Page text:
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One day I found out that it was National Limerick Day. I didn’t even know there was a National Limerick Day. I investigated other "days" and found out that September 7th was National Grateful Patient Day. So, this grateful patient will start her post with a limerick: There was a patient in a flimsy gown, Who was also wearing a frown. She was getting a bad cold, And feeling cold and old, She wanted another ...

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After many years of being mostly housebound by chronic illness (which includes chronic pain), here are a few of the dilemmas I’ve faced over and over. I’m confident that I’m not alone in my “should I/shouldn’t I?” world. Do I accept an invitation from a friend to get together or do I refuse it? If I refuse the invitation, depending on who issued it, it may be the last one I’ll receive ...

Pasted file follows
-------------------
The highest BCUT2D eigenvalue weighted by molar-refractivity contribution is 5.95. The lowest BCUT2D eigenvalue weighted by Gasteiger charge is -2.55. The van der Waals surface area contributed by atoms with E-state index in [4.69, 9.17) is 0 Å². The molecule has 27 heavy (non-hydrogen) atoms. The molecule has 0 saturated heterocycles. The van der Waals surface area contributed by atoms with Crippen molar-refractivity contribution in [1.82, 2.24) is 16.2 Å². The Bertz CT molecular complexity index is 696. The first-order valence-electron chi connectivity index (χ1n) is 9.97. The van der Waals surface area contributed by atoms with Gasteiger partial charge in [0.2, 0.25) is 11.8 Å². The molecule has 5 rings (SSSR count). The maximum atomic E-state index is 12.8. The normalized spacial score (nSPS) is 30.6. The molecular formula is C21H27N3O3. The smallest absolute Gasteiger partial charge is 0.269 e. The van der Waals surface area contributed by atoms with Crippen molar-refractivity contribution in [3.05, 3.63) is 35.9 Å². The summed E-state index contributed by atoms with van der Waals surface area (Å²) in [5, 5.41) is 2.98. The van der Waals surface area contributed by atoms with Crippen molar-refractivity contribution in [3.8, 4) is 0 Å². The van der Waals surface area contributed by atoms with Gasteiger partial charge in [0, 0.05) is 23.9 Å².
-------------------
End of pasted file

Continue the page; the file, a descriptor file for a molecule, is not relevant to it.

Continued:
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To complement Aaron Lacy’s post on treating colleagues with respect, I’d like to expand that concept to include treating patients with respect too. That means if a patient says she’s freezing, and adding insult to injury, has been sick as well,  adjust the thermostat a little, please, even if you as the doctor isn’t cold. When a stray cat came to our door in the dead of winter, ...

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Announce to friends that you have cancer, and they will probably react with sympathy and compassion. Tell them that you've broken your leg, and they'll offer to get your groceries and drive you to medical appointments. Share that you suffer from depression -- and the sound of silence will fill your head. Depression has been my companion for as long as I can remember. My maternal grandmother, who immigrated to this country ...

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Many months have passed since the spring day when I was hit with the news from my yearly mammogram, but those typewritten words are forever etched in my memory: "The density appears greater in left breast." My doctor comforted me with statistics showing that mammograms aren't 100 percent accurate — but she also lost no time in sending me to a surgeon named Dr. Prewitt. Upon meeting him, I immediately felt ...